We pulled out of the station smoothly accelerating to about 60 miles per hour. Traveling never seemed so comfortable or enjoyable. We were each handed a blue sheet of paper, jointly signed by Amtrak and Norfolk Southern, that explained the congestion problems between Pittsburgh and Harrisburg. As a National Association of Railroad Passengers (NARP) member and an avid reader of Trains Magazine, I was well aware of the issues stated in the open letter but was appreciative of the fact that this letter had been distributed. Unfortunately, it seemed, I was the only one in my car who actually read and understood the document.
Our troubles soon began as we slowed to an eventual complete stop. We started; we stopped. We traveled slow with more stopping. Our train was at the mercy of Norfolk Southern moving freight. We waited alot on freight trains that night. Thank goodness the Café Car was open for business and a very friendly gentleman from Pittsburgh named Joe was willing to take my greenbacks in exchange for cold Heinekens. I ate and drank and, once the goofball who complained the whole way about the delays but said, “I like to ride trains. I don’t know why,” got off in Altoona, I was happy.
Shortly after we left the Altoona station, we began the usual stop/start motion which had become customary for this demi-state hop turned voyage to the New World. A woman towards the front of the car began passing around a piece of paper to other passengers. When she approached me asking if I would care to sign this notebook paper on which she had handwritten a letter, I naturally asked what it was? She stated, “Oh, It’s just a little letter to Amtrak complaining about the delays on this trip.” Being a strongly opinionated and vocal individual, I launched into a calm yet forceful explanation that the delays were not caused by Amtrak, that Amtrak did not own the rails but was merely a tenant, that writing a letter to Amtrak was misguided and that, if she had read the letter on the blue paper given to us in Pittsburgh, she would know Norfolk Southern was the root of the problem and she should call or write to the Chief Operating Officer (COO) of NS listed at the bottom of the letter. The woman quietly folded the letter, placed it in her pocket and melted back into her seat.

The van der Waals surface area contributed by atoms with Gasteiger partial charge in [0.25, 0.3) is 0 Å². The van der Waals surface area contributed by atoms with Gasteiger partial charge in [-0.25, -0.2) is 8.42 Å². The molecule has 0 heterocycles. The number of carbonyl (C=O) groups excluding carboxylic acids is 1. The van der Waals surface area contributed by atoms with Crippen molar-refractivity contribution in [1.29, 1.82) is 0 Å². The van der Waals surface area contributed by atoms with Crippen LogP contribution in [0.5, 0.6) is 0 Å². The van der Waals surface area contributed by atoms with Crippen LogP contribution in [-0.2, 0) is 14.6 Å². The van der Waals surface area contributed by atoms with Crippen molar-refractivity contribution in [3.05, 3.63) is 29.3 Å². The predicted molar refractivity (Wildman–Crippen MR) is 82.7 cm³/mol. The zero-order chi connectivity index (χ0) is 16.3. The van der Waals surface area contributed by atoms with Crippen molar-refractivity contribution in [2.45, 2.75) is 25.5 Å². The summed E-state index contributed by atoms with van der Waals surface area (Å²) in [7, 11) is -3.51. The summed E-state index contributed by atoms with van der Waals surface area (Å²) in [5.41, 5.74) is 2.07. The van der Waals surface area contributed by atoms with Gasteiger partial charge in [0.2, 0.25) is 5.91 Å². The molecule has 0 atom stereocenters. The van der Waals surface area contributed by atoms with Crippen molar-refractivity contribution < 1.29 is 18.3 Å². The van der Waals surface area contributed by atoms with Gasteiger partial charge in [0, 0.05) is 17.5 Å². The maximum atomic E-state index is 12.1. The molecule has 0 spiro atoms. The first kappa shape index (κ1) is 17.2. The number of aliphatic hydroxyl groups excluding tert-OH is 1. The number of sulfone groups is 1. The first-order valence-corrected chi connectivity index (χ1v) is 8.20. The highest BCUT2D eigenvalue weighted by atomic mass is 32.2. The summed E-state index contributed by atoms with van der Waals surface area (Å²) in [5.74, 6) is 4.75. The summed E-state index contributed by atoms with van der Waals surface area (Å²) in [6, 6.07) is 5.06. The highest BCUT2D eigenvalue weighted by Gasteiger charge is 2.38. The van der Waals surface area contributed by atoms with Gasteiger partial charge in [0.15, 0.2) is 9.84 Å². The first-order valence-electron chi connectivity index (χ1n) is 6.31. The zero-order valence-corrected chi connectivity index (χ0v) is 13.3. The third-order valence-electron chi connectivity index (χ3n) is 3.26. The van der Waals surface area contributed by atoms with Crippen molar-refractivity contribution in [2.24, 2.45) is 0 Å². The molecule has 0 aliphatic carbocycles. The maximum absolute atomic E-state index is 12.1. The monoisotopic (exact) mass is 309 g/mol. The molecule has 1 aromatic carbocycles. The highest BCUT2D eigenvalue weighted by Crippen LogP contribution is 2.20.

This was the point at which I learned to stop worrying and love the train. Apparently my diatribe impressed two college students, Janique and Fess, across the aisle from me and they both acknowledged my skill at handling the situation. We spent the rest of the journey to Harrisburg talking and enjoying good company finally arriving at 2:30 a.m. more than slightly askew of our scheduled 10:12 p.m. arrival time. As I detrained, I tipped my Penguins hat to the conductor and said, “Sir, I am not going to complain because I don’t care.” He smiled and said, “Thank you.”
All said and done, this was a great first trip. The food was fine, the announcements were regular and timely, the staff was cool, the seats were comfortable, the ride was stable and the beer was Heineken. I concluded, in the end, if you have to be somewhere between Pittsburgh and Harrisburg on a schedule, drive or fly. If you are going to complain about the service, and everyone has a right to complain, just make sure you are informed and use your words where they will have maximum effect.
Now, in Harrisburg, a city with a marvelous classic train station including a beautiful fine wood finished waiting area and a tracked PRR GG-1 and caboose, I was ready to begin my adventure meeting my train guru and going to train mecca. But that is another story as is the return trip which I will detail in my next installment titled “Amtrak: Rise and Fall of the Allegheny Empire”.